Working from home is seen as the utopia for many (certainly I enjoy it), but I’m also aware that providing users with the technology and the capability to let them do their job effectively is just as difficult. In the bad old days we used modems and dial-up through to special phone numbers, useing hardware and software on our own servers. Today, with broadband things are easier, if your company has a network connection and you can get broadband then connectivity between the two is easy – firewalls and VPNs aside. But how about the integration with your environment at the office. I don’t mean cubicles and vending machines, but the idea of having access to your desktop, email, and servers. Many use notebooks, but these have their own problems, including the fact that they need to lugged about (which not everybody likes), and it becomes a high-value item which is easily stolen. Notebooks are also a relatively high maintenance item. A good IT department will expect to keep the machines up to date, run regular preventative maintenance and back up the contents if relevant to ensure that no documents are lost in the event of failure. All of this is complex enough on a desktop environment, but with a notebook that isn’t always left in the office overnight, it becomes a complete nightmare. I know. I’ve been there. Add into this fact that most users just don’t use it as a notebook – they pick it up from their desk at work, take it to their deskt at home and then reverse the process – and you see that a relatively high-cost, maintenance requiring item that is not actually used in it’s intended environment and the notebook idea looks unattractive.Thin clients were the ‘big thing’ 2, 3, 5, 7, 10 and possibly other years in between. I’ve looked at thin clients as solutions more times than I can remember and the primary problem is getting decent applications, particularly for the core operations of email, group collaboration and whatever interface you need for your company. It’s undeniable that the Internet has helped out here. Email applications, even 5 years ago, sucked badly. Now we have tools like Thunderbird and back-end technology like IMAP in regular use the situation is much better. The benefit of IMAP is that unlike POP3, IMAP allows you to create server side folders on which you can save and organize your email. Because it’s server based, you have access to those folders wherever you login from. This eliminates the need to carry around a lot of information – it can all reside on the server; providng you have access to the server, you have access to both your old and new email. With applications, we’re seeing so many more companies move to a largely web-based model that your interface to your company is more or less sorted for you. Many companies have Intranets which handle all of their work. I know of some that are even using custom web applications and forms to provide a method for writing letters and building documents, mostly because it’s easier to collate the informaiton which comes off the companies servers actually on the server. This aggregation of data would be time consuming on a desktop, but is easy to manage on the server side, and it allows (if written correctly) for a certain amount of collaboration between users. I’m even aware of some organizations whose work is solely involved around internet-led applications. They spend their lives sending email, interfacing with the company Intranet and having meetings.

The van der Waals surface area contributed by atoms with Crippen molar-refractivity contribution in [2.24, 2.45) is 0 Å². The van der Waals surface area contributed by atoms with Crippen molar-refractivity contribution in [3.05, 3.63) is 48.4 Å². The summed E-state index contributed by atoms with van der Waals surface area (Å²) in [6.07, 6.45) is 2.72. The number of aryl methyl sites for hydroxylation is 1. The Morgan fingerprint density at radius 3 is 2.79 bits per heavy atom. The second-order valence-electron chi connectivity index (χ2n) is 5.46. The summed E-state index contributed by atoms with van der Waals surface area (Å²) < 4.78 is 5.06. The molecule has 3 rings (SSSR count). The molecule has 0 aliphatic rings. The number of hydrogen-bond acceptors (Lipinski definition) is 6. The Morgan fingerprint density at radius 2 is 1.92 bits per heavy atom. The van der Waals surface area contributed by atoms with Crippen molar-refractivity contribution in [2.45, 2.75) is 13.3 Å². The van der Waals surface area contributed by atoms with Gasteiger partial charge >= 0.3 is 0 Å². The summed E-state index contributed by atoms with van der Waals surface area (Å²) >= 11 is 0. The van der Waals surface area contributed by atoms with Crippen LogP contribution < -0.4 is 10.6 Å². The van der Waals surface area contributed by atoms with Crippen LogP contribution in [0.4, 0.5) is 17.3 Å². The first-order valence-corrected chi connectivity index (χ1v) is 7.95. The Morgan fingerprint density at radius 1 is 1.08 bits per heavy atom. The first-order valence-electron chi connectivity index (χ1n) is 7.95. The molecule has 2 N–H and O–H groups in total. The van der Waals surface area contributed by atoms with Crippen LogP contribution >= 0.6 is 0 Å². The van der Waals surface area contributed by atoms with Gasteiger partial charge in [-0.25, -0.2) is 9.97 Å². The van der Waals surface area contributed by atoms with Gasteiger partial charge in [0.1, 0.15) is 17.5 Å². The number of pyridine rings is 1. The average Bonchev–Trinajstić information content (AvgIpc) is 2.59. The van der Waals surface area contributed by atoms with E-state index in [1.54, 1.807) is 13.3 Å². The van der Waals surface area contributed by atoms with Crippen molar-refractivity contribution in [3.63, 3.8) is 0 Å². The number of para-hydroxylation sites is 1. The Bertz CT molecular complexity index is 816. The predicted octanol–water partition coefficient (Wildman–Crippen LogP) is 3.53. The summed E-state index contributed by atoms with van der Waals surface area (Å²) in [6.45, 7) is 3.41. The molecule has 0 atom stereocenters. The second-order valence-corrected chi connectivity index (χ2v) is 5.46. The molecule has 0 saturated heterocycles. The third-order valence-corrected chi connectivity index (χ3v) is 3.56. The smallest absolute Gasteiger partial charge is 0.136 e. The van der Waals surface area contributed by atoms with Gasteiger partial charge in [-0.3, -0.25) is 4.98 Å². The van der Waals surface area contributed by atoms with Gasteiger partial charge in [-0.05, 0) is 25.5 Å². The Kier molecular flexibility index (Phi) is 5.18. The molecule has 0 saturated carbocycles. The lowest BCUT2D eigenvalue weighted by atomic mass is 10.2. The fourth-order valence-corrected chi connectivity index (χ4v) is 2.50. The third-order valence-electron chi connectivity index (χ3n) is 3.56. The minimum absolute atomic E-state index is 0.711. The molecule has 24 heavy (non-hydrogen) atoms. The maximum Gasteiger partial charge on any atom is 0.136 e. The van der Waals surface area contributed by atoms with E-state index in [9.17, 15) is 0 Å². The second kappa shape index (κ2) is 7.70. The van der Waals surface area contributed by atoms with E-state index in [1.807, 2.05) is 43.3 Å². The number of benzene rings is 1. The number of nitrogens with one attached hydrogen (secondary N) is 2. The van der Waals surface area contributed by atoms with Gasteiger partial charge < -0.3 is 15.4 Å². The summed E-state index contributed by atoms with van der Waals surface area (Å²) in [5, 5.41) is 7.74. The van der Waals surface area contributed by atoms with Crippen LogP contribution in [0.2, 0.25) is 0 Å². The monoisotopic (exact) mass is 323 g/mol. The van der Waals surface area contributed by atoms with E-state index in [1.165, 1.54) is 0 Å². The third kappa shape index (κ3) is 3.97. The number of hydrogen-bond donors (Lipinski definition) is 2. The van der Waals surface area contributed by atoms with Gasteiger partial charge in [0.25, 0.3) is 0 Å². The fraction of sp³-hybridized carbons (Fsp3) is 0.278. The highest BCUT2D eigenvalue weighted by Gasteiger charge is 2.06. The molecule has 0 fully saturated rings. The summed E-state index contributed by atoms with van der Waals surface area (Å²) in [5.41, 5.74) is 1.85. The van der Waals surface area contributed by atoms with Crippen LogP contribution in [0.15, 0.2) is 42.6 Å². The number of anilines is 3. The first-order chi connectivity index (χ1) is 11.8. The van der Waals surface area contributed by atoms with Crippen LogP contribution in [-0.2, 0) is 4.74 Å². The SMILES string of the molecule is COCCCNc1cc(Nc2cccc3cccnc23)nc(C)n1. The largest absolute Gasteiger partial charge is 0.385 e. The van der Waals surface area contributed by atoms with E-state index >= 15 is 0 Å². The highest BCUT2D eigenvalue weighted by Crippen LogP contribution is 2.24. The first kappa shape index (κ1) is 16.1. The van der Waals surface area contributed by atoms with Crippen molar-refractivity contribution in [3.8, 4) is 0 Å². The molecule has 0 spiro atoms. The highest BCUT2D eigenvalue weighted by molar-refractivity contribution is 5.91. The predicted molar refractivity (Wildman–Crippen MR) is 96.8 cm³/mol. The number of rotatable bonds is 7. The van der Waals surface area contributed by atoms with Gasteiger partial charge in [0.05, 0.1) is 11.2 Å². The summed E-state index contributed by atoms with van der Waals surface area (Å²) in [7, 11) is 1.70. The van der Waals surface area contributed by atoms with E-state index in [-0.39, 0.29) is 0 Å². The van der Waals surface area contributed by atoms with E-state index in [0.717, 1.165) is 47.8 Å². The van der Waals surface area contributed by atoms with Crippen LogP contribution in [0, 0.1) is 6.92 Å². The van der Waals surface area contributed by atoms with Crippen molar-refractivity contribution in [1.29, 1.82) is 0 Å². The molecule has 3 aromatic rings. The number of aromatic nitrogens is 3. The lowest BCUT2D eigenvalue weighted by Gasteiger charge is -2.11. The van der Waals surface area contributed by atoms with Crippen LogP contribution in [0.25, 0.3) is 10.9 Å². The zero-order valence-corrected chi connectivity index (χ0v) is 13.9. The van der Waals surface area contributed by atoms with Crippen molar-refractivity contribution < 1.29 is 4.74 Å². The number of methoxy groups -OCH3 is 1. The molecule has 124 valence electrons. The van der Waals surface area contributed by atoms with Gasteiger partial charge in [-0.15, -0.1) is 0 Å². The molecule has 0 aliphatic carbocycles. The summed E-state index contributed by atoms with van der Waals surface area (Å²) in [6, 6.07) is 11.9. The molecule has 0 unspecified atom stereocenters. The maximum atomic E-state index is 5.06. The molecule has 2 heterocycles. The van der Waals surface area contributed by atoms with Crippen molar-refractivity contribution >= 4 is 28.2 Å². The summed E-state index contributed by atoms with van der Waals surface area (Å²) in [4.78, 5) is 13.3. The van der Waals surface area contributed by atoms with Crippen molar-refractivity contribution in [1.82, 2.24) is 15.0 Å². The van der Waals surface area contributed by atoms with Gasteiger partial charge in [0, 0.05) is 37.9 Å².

Sidenote: We’re even beginning to see a change in the way applications are deployed. Think about the Portable Firefox and Portable Thunderbird projects for example. That gives a new twist on the idea of ‘hotdesking’.
So, what we’re seeing is that many companies are now almost in a position to provide people with internet-only devices. If you need a specific application, loading it dynamically over broadband is no longer a huge issue and if it becomes a problem then the X Windows System, or the Windows Remote Desktop Connection (RDC) technology means that running an application on the server but providing the interface on your machine is no longer a big issue either. Since you’ll be storing everything on the server anyway, there’s no need to worry about have local access to the disks on your machine. Extrapolate that out and it’s probably the case that many companies now provide expensive notebooks to people who use them as little more than expensive internet terminals. They have a local hard drive and OS that need regular updating and upgrading, an expensive piece of kit which is a major security and insurance risk, not to mention the increased changes of damage, accidental or otherwise.All of this, just so your employees can work from home one or two days a week. What you need is a ‘thin client’, a little machine capable of everything I’ve described above – email, Internet access and maybe some RDC/X Windows support and you’ve got a machine capable of everything your employee needs, both at the office and at home. Step forward Sun Ray. Sun Ray is the thin client technology from Sun, and it consists of a simple desktop unit, monitor, keyboard and mouse. Costs are low – you can pick up an LCD unit for about £200 ($350). In the home office, marry that with a decent ADSL router that supports the VPN technology you are using on your company firewall, and you’ve got a working system. Because all the client is ‘lite’, there’s no software to update, except on the server. With no localized storage, everything gets placed on to the server, you’ve fixed the storage issue. There’s no longer an expensive notebook to lug around and no chance of damage or it being stolen while in transit. I’m not the only one to think like this, and unsurprisingly someone at Sun has already had the idea. The SaRAH Project provides ‘kits’ involving the unit, a Cisco VPN router and anything else you might need for your users. At the moment, it’s only in trial form wiothin Sun, but you can see that if everything works out, they should be into Phase 3 by now. I’ve liked the basic idea of the SunRay since they were first released – there is something remarkably simple and neat about the units and the software works great. I’m even working on getting a couple of units myself to solve a few workstation problems here. If the SaRAH Project takes off and becomes a real solution for businesses who want home-working staff I can see it being a winner; on administration costs alone it’s quite an attractive prospect.